Chopin's Mazurkas - Part 8

This article is part 49 of 52 in the 2022 music project series.
This article is part 8 of 9 in the Reviewing Chopin's mazurkas series.
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I only have a few weeks left before the end of the year, so I need to finish listening to the non-posthumous mazurkas or else I'll never forgive myself for being a quitter. I have 9 left. This week is Op. 56 and Op. 59. A double dose.

Trois Mazurkas

For à Mlle C. Maberly.

Op. 56, No. 1 in B major

The intro has some very strange modulation from B major to G major, and then eventually transitioning into the classic 7♭5 (one of my favorites from previous articles), which leads to F♯9 and then we're back in B. Nice. This is also a classic example of "tritone chord substitution" that jazz people will ramble on about as if it's some magical property beyond the realm of understanding unless you're teaching at Berklee. The real trick is to simply understand that (for example, in this particular excerpt) G7♭5 and C♯7♭5 contain all the same notes (enharmonically), which is why the "substitution" part works.

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G → C♯7♭5 → F♯9 → B

And then an awkward key change from B to E♭. I feel like there's some theory there, but I don't know what it is. Chopin did the same thing in the Finale of his 3rd Sonata, in the middle section I think.

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Abrupt key change from B(7) → E♭ in Op. 56, No. 1
49-chopin-mazurkas-08-op56-no1-key-change-sonata.png (image/png, 629x171, 10,236 bytes)
The same abrupt key change from B(7) → E♭ in Chopin's Sonata No. 3, Finale

The E♭ section is quite flighty and frivolous, and is later mimicked in the key of G.

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Legato section in E♭
49-chopin-mazurkas-08-op56-no1-legato-g.png (image/png, 491x130, 5,401 bytes)
Legato section in G, later in the piece

Op. 56, No. 2 in C major

The main theme of this one is quite lame. Lots of block chords in the left hand and an incoherent melody. But the B section has a pretty sweet little countermelody to it.

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Some LH block chords in the main theme
49-chopin-mazurkas-08-op56-no2-countermelody.png (image/png, 571x148, 5,898 bytes)
LH takes over the melody in the B section

Op. 56, No. 3 in C minor

This main theme sounds very familiar, like it was used in a movie or something.1

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Main theme to Op. 56, No. 3

Eventually we get to something with a lot more accidentals. My score has a D♭7 with a C♭ on top which repeats itself with a B♮ in the next chord. The recording sounds different from what I have written, so that obviously warrants more investigation. But mostly I was reminded of Op. 24, No. 4 that had almost the same weird spelling and I hunted down the original manuscript to see what was what. From my brief research, the C♭ is pretty much never performed and is usually a C♮. The scores I found seemed to be about 50/50.

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A C♭ in my score
49-chopin-mazurkas-08-op56-no3-cnat.png (image/png, 258x125, 6,080 bytes)
The C♮ that is most often performed

Some more fun enharmonic spelling in my score in the leadup back to the main theme, with a G♯ tied to an A♭. That kind of thing always amuses me.

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Enharmonic spelling in the transition back to C minor

Trois Mazurkas

Op. 59, No. 1 in A minor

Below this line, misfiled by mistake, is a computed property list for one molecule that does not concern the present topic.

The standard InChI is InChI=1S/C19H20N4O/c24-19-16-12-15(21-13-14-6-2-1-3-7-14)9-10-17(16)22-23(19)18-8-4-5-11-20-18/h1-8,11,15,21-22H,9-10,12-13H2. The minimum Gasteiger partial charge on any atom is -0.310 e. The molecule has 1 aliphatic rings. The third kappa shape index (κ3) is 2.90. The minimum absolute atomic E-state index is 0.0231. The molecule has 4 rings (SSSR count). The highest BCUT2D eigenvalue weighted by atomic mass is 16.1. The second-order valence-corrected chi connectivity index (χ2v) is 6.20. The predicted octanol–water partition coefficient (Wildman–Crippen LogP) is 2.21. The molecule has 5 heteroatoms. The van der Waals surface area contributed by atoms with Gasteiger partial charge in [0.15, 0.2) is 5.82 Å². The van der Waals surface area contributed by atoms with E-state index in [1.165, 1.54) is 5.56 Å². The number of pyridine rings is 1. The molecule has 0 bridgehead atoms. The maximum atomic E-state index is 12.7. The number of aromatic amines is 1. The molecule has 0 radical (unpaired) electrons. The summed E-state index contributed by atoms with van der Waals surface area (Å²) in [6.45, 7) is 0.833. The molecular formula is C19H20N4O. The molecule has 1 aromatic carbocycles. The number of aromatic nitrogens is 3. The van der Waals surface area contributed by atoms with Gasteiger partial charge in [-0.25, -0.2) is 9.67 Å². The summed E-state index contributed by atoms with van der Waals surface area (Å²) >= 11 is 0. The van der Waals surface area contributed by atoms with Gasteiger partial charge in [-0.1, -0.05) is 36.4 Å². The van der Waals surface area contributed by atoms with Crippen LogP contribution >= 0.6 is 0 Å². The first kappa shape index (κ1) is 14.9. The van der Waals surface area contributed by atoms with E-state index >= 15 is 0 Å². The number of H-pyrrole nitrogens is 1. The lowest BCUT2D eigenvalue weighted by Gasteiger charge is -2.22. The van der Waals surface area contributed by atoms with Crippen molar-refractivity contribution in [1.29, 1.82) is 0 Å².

More 7♭5 goodness in the A section, although it doesn't lead to anything that makes sense. But it wouldn't be a mazurka if it made sense.

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F♯7♭5 leads to E or something?

The B section has some rather abrupt chord progressions. Definitely a mazurka.

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Chromatic chord progression in the B section

Some mildly interesting RH-LH call/response things with lots of descending chromatics break up the monotony of confusing chord transitions.

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Descending chromatic-ish scales in each hand

And finally, I would never forgive myself if I didn't mention all the 7♭5 chords in the coda.

49-chopin-mazurkas-08-op59-no1-coda.png (image/png, 778x138, 6,486 bytes)
It's not a mazurka without some juicy 7♭5 chords

Op. 59, No. 2 in A♭ major

I kinda liked the little descending legato leading back to the main theme. Very Chopin-esque. The same little motif is repeated with a slightly different ending to lead-in to the C section.

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Descending run leading back to the main theme
49-chopin-mazurkas-08-op59-no2-leadin2.png (image/png, 528x151, 6,700 bytes)
The same descending run with a slight twist leading in to the C section

A glut of chromatic accidentals prepares you for the coda.

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Lots of chromatic accidentals in the Coda

Op. 59, No. 3 in F♯ minor

That B♯ in the first bar confused me, I had to listen to it twice since it sounded so odd. Seems to just be passing tone, but it definitely lends something exotic to the opening. And of course everyone's favorite makes an appearance: the V of the V.

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Main theme with a random B♯
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V of the V never fails to disappoint: G♯7 → C♯7 → F♯m

The triplets established by the theme make another appearance in the left-hand as we it takes us back to the main theme later in the piece.

49-chopin-mazurkas-08-op59-no3-triplets.png (image/png, 785x172, 10,252 bytes)
LH triplets take us back to the beginning

Overall this one was okay. I liked the use of the lower register of the keyboard. Most of the mazurkas seem to remain in the middle.

  1. As far as I can tell, no, it's not used in anything. How uninteresting.